Career aspirations and expectations of secondary school students of the 8-4-4 system of education in Kiambu, Kajiado and Machakos districts, Kenya
Kibera, Lucy W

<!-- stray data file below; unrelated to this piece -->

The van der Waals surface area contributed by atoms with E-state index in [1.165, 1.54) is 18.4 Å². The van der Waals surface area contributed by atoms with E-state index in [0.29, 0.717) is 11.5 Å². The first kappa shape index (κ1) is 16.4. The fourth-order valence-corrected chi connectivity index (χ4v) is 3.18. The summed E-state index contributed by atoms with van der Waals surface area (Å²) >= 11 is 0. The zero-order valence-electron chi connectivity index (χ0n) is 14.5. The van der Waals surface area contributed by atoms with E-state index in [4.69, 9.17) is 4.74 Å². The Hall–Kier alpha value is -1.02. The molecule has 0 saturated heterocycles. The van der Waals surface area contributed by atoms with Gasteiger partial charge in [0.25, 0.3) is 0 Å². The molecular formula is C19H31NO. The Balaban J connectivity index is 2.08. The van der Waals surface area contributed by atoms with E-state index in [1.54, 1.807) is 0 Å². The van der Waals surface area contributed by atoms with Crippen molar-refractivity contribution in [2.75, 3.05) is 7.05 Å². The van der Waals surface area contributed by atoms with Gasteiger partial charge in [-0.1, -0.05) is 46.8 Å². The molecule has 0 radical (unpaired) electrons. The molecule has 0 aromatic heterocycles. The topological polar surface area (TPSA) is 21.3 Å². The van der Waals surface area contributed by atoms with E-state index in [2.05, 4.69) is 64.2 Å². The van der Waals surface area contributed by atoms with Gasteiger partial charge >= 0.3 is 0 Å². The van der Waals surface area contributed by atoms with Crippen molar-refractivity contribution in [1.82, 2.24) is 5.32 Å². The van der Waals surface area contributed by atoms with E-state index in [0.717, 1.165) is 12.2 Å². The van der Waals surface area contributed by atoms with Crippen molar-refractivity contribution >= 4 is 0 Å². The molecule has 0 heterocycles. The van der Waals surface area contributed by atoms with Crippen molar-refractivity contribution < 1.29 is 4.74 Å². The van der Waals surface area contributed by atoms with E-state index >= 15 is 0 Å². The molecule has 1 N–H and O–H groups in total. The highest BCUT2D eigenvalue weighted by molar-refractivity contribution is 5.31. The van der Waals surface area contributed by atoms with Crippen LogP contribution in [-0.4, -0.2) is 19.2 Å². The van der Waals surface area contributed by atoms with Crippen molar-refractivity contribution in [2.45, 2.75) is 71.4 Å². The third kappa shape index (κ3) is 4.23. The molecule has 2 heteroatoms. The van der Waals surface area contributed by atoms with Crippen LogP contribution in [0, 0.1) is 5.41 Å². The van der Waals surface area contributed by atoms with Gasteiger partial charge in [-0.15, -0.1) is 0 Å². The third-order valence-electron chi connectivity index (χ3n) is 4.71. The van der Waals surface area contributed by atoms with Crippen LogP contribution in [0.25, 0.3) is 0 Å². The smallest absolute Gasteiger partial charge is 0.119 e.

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The research reported here was conducted in Kenya among a sample of secondary school students from Kiambu, Kajiado and Machakos districts. The major objective for the study was to assess the effects of a vocationally and agriculturally oriented curriculum on the career aspirations and expectations of the secondary school students. Guided by the available and relevant literature on career aspirations and expectations eight hypotheses were formulated. Using the Ex Post Facto Research design and the hypothesis outlined in chapter three as sign posts, questionnaires were prepared to collect data from the students, teachers, and heads of secondary schools. The data collected was mainly categorical and was subjected to the Chi-square model of analysis. Occasionally, Kendalls'tau measure of association for ranked and ordered data was used. The results of testing the outlined hypotheses yielded the following pertinent findings: (1) The 8-4-4 curriculum had affected students attending various categories of secondary schools having different allocations of human beings as well as material resources differently. The majority of secondary school students from the national and public non-national secondary schools preferred to pursue university education, while more of the students from the private and the harambee/assisted schools preferred to train for jobs. However, irrespective of the category of schools attended only a few of the students were interested in joining salaried employment and self-employment respectively. (2) More of the students receiving secondary education in schools with career related clubs than those attending schools without such clubs preferred to pursue university education. Similarly, fewer of the students from the former type of secondary schools desired to train for careers than those from schools without career related clubs. However the results have revealed that the existence of career masters in Kenya's secondary schools has little or no influence on the students' career and educational aspirations and expectations. On the whole, whether schools had career related clubs and career masters did not influence students positively towards salaried employment and self-employment on completion of the secondary school cycle of education. (3) Except for students with mothers in low socio-economic status (SES),mothers in middle and SES seemed to influence the children's career and educational aspirations more strongly than fathers in middle and high SES. This was an unexpected finding. Earlier studies on the influence of the father and of the mother on their children's career and educational aspirations and expectations had shown had greater influence than mothers on their children's career and educational aspirations and expectations. As expected though, secondary school students with parents in middle and high SES had higher educational and occupational aspirations and expectations than students with parents in low SES. Additionally, the former preferred to enter professional jobs while the latter preferred to join clerical jobs. (4) As expected, the family size from which the students come (in less industrialized countries like Kenya) did not have clear influence on the students career and educational aspirations. However the age of the students was closely related to their career and educational aspirations and expectations. Younger students preferred to pursue university education while older students preferred to train for jobs and to enter the world of work. (5) Different geographical/community environments have produced students with different career aspirations and expectations. Thus, while the majority of the students from Kajiado and Kiambu districts preferred to pursue university education, more of the students from Machakos district, preferred to train for jobs. However, very few students from the three districts desired to enter into salaried and self-employment after the secondary cycle of education. (6) There exist a statistically significant difference regarding the career and educational aspirations and expectations of male and female students. With the exception of female students educated in unisexual secondary schools, female students have lower career and educational aspirations and expectations than their male colleagues. (7) There is a strong relationship between students occupational aspirations and expectations and their educational plans. Students with high educational aspirations and expectations aspire to find and expect to enter professional occupations, while most of the students with low educational aspirations and expectations preferred and expected to enter clerical jobs. To sum up, there appears to be no sufficient evidence that the 8-4-4 curriculum with its emphasis on vocational and agricultural subjects has oriented students positively towards either the world of work, that is, salaried employment and self-employment, or manual and technical jobs. Instead, there is clear evidence that the majority of the students of the 8-4-4 curriculum prefer to pursue University education while a good proportion of the students desire to train for jobs. Additionally, the majority of the secondary school students preferred clerical and professional jobs relative to manual and technical jobs.